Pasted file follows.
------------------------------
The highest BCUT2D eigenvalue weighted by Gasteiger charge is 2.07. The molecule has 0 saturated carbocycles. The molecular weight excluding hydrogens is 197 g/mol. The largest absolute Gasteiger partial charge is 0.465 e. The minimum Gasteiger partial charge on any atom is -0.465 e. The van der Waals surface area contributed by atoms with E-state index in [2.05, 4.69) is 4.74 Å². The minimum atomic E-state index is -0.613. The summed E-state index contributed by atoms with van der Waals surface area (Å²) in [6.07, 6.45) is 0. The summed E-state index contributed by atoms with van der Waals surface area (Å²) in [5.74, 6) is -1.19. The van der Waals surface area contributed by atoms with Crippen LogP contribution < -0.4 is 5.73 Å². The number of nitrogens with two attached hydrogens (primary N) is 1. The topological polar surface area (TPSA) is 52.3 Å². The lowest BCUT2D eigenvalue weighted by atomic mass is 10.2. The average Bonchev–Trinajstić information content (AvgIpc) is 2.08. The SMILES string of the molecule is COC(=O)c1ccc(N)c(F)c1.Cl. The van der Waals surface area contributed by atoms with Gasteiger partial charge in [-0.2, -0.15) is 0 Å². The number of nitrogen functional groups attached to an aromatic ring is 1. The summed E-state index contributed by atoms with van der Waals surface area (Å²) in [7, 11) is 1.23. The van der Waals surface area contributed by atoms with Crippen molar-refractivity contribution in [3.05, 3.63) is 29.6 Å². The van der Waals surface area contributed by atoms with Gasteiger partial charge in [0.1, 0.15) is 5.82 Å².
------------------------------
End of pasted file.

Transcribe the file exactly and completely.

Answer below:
The highest BCUT2D eigenvalue weighted by Gasteiger charge is 2.07. The molecule has 0 saturated carbocycles. The molecular weight excluding hydrogens is 197 g/mol. The largest absolute Gasteiger partial charge is 0.465 e. The minimum Gasteiger partial charge on any atom is -0.465 e. The van der Waals surface area contributed by atoms with E-state index in [2.05, 4.69) is 4.74 Å². The minimum atomic E-state index is -0.613. The summed E-state index contributed by atoms with van der Waals surface area (Å²) in [6.07, 6.45) is 0. The summed E-state index contributed by atoms with van der Waals surface area (Å²) in [5.74, 6) is -1.19. The van der Waals surface area contributed by atoms with Crippen LogP contribution < -0.4 is 5.73 Å². The number of nitrogens with two attached hydrogens (primary N) is 1. The topological polar surface area (TPSA) is 52.3 Å². The lowest BCUT2D eigenvalue weighted by atomic mass is 10.2. The average Bonchev–Trinajstić information content (AvgIpc) is 2.08. The SMILES string of the molecule is COC(=O)c1ccc(N)c(F)c1.Cl. The van der Waals surface area contributed by atoms with Gasteiger partial charge in [-0.2, -0.15) is 0 Å². The number of nitrogen functional groups attached to an aromatic ring is 1. The summed E-state index contributed by atoms with van der Waals surface area (Å²) in [7, 11) is 1.23. The van der Waals surface area contributed by atoms with Crippen molar-refractivity contribution in [3.05, 3.63) is 29.6 Å². The van der Waals surface area contributed by atoms with Gasteiger partial charge in [0.1, 0.15) is 5.82 Å².